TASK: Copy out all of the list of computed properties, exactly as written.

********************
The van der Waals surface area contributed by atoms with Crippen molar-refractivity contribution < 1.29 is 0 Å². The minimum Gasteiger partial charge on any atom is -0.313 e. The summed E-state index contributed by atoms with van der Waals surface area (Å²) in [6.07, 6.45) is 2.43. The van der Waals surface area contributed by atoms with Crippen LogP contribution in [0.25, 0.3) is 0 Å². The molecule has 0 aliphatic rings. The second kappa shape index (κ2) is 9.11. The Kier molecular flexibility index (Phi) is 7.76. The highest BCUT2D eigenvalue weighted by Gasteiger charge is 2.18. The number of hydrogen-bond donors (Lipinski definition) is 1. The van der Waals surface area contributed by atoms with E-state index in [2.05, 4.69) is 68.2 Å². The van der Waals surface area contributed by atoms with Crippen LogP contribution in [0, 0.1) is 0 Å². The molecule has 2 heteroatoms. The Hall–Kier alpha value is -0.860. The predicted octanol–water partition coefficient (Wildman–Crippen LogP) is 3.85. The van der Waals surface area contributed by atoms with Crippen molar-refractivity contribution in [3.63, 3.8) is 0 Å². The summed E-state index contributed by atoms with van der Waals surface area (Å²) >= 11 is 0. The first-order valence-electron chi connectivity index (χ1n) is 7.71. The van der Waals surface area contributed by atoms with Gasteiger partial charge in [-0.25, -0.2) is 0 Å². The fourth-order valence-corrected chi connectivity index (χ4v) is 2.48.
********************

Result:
The van der Waals surface area contributed by atoms with Crippen molar-refractivity contribution < 1.29 is 0 Å². The minimum Gasteiger partial charge on any atom is -0.313 e. The summed E-state index contributed by atoms with van der Waals surface area (Å²) in [6.07, 6.45) is 2.43. The van der Waals surface area contributed by atoms with Crippen LogP contribution in [0.25, 0.3) is 0 Å². The molecule has 0 aliphatic rings. The second kappa shape index (κ2) is 9.11. The Kier molecular flexibility index (Phi) is 7.76. The highest BCUT2D eigenvalue weighted by Gasteiger charge is 2.18. The number of hydrogen-bond donors (Lipinski definition) is 1. The van der Waals surface area contributed by atoms with E-state index in [2.05, 4.69) is 68.2 Å². The van der Waals surface area contributed by atoms with Crippen LogP contribution in [0, 0.1) is 0 Å². The molecule has 2 heteroatoms. The Hall–Kier alpha value is -0.860. The predicted octanol–water partition coefficient (Wildman–Crippen LogP) is 3.85. The van der Waals surface area contributed by atoms with Crippen molar-refractivity contribution in [3.63, 3.8) is 0 Å². The summed E-state index contributed by atoms with van der Waals surface area (Å²) >= 11 is 0. The first-order valence-electron chi connectivity index (χ1n) is 7.71. The van der Waals surface area contributed by atoms with Gasteiger partial charge in [-0.25, -0.2) is 0 Å². The fourth-order valence-corrected chi connectivity index (χ4v) is 2.48.